Nãda Upãsanã, Gãndharva Vidyã And Manipuri Dance

The Kundalini, when it is dormant, is symbolized by a serpent coiled into three and a half circles and spiraling around the central axis at the base of the spine. This is known as the Swayambhulinga.

While the Kurdalini is dormant, the energies of the human body are drawn downwards towards the lower centres. As a result the vital energies of the body continue to decrease. Once the Kundalini is awakened and starts its upward journey through the psychic centres towards the fontanel, and reaches the Ajñã chakra, there is no fear of reversal of this state; the Kundalini continues upwards. The Ajñã chakra is also called the Third Eye of Shiva. From here the Kundalini rises to the fontanel, where it reaches the Sahasrãra chakra, also referred to as Kailasha, the abode of Lord Shiva.

The rising of the Kundalini is synonymous with the Lasya dance and the associated throbbing of the Swayambhulinga can be likened to the Tãndava dance. To quote Sir John Woodroffe : "The Universe of immovable and movable things is linked together and pervaded by this Shakti, which is Dhvani. It is this Shakti, which is called by such names as Nãda, Prãna, Jivaghosha and so forth.”

Sir John Woodroffe, in his translation of Shãrdã Tilaka, has written “Shabda Brãhman exists in all things as consciousness. So it is this Shabda Brahman which exists in the bodies of living beings in the form of Kundalini.”

Lord Shiva is a great scientist, with mastery over several subjects, as described earlier. His discovery of Nãda, development of Tantra, music and dance lend credence to the legend that Gãndharva Vidya was imparted to the inhabitants of the North Easterly state of Manipur so that they could realise Brahman.

The legend of the creation of Manipur

The Manipur Purãna has a legend regarding the creation of Manipur. In the beginning, all was water. The nine Gods — the Laipunthão — and seven Goddesses — the Lãinurãsa — created sixty-four islands. This was the first land in Manipur. One day, Lord Shiva and Goddess Parvati descended on Udaygiri mountain to perform Rãsa. However the tip of Udaygiri (Nungmaiching) was still below water level. So Lord Shiva pierced the surrounding mountain walls with his trident and drained the water, thus creating Manipur.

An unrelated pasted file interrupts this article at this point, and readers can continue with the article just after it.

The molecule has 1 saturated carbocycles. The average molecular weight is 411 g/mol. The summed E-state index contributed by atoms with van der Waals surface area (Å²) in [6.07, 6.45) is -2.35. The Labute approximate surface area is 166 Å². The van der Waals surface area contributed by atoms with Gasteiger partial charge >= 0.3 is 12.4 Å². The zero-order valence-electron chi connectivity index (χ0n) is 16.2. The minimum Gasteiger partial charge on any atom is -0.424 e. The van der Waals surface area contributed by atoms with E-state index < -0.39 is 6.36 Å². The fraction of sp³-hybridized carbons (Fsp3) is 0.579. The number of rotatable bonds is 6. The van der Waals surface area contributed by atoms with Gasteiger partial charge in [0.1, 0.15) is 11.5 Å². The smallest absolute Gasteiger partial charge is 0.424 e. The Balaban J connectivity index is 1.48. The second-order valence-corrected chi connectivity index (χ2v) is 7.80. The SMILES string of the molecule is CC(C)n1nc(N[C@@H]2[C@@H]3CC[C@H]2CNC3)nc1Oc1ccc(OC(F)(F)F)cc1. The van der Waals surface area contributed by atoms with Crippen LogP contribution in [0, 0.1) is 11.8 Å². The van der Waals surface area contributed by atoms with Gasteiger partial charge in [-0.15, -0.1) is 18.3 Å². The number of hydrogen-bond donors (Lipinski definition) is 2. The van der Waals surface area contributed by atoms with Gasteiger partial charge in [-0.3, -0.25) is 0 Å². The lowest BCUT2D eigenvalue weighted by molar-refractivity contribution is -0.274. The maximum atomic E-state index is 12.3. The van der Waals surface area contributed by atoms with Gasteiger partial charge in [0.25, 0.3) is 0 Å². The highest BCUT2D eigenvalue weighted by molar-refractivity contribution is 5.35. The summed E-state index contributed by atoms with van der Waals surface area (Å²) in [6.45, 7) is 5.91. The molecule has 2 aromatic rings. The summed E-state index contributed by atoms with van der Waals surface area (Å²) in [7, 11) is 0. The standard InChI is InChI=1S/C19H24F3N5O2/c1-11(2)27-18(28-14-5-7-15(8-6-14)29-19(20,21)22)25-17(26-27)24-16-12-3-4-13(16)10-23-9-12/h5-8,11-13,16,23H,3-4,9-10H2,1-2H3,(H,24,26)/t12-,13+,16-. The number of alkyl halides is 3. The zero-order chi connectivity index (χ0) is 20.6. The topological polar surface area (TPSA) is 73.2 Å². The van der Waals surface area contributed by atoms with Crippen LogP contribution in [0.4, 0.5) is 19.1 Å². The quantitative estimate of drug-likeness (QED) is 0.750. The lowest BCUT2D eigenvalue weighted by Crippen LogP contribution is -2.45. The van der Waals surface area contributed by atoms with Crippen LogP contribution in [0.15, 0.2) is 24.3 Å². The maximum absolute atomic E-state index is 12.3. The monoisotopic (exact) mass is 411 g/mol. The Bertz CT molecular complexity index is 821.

Geological evidence supports the myth of the creation of Manipur. Some parts of Manipur, Tripura, the Garo mountains and Bengal were earlier covered by water. Due to geological disturbances around 100 million years ago, sections of the Indian subcontinent were inundated while others were raised above sea level. Manipur was amongst the latter. Even after parts of Manipur were raised above sea level, for several millennia a substantial portion remained submerged (History of Manipur by Jyotirmoy Roy).

Currently Manipur covers an area of 8456 square miles, but early Manipuri history describes a far larger area. In the east it was bordered by China and Burma (Myanmar), in the South by the Sea, in the North East by Hidimbapur (today known as Dimapur) and Moran. According to Hsuen Tsang the great traveller, as quoted in Kamakhyatantra, Manipur was part of Kamarup desh — what is today Assam. Sir James Johnston has stated that “the early history of Manipur is lost in obscurity but there can be no doubt that it existed as an independent kingdom from an early period".